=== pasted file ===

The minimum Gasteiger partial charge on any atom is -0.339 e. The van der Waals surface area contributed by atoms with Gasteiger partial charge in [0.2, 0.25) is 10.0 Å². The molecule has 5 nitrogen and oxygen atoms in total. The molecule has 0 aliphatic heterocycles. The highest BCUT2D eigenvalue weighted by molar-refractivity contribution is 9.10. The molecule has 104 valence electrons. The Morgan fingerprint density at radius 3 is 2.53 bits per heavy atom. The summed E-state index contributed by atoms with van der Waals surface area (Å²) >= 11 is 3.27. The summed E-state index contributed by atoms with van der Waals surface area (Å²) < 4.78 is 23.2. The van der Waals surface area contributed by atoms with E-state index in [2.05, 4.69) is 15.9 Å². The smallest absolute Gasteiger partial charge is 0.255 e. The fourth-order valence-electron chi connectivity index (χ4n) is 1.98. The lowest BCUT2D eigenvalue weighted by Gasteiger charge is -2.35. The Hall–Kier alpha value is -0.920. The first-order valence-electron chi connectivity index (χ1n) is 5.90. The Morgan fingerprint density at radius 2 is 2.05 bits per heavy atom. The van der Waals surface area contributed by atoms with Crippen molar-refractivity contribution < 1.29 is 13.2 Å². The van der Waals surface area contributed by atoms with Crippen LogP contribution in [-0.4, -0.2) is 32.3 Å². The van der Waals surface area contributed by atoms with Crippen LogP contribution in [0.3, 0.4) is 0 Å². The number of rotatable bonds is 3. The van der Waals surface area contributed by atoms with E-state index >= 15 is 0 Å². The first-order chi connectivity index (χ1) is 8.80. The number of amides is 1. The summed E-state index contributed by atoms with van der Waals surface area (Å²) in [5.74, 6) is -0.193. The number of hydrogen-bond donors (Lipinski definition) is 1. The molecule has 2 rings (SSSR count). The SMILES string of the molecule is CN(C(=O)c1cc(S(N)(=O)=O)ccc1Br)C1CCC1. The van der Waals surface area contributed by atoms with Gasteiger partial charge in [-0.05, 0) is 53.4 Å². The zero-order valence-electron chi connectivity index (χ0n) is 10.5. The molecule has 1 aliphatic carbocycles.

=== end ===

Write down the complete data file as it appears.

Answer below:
The minimum Gasteiger partial charge on any atom is -0.339 e. The van der Waals surface area contributed by atoms with Gasteiger partial charge in [0.2, 0.25) is 10.0 Å². The molecule has 5 nitrogen and oxygen atoms in total. The molecule has 0 aliphatic heterocycles. The highest BCUT2D eigenvalue weighted by molar-refractivity contribution is 9.10. The molecule has 104 valence electrons. The Morgan fingerprint density at radius 3 is 2.53 bits per heavy atom. The summed E-state index contributed by atoms with van der Waals surface area (Å²) >= 11 is 3.27. The summed E-state index contributed by atoms with van der Waals surface area (Å²) < 4.78 is 23.2. The van der Waals surface area contributed by atoms with E-state index in [2.05, 4.69) is 15.9 Å². The smallest absolute Gasteiger partial charge is 0.255 e. The fourth-order valence-electron chi connectivity index (χ4n) is 1.98. The lowest BCUT2D eigenvalue weighted by Gasteiger charge is -2.35. The Hall–Kier alpha value is -0.920. The first-order valence-electron chi connectivity index (χ1n) is 5.90. The Morgan fingerprint density at radius 2 is 2.05 bits per heavy atom. The van der Waals surface area contributed by atoms with Crippen molar-refractivity contribution < 1.29 is 13.2 Å². The van der Waals surface area contributed by atoms with Crippen LogP contribution in [-0.4, -0.2) is 32.3 Å². The van der Waals surface area contributed by atoms with Crippen LogP contribution in [0.3, 0.4) is 0 Å². The number of rotatable bonds is 3. The van der Waals surface area contributed by atoms with E-state index >= 15 is 0 Å². The first-order chi connectivity index (χ1) is 8.80. The number of amides is 1. The summed E-state index contributed by atoms with van der Waals surface area (Å²) in [5.74, 6) is -0.193. The number of hydrogen-bond donors (Lipinski definition) is 1. The molecule has 2 rings (SSSR count). The SMILES string of the molecule is CN(C(=O)c1cc(S(N)(=O)=O)ccc1Br)C1CCC1. The van der Waals surface area contributed by atoms with Gasteiger partial charge in [-0.05, 0) is 53.4 Å². The zero-order valence-electron chi connectivity index (χ0n) is 10.5. The molecule has 1 aliphatic carbocycles.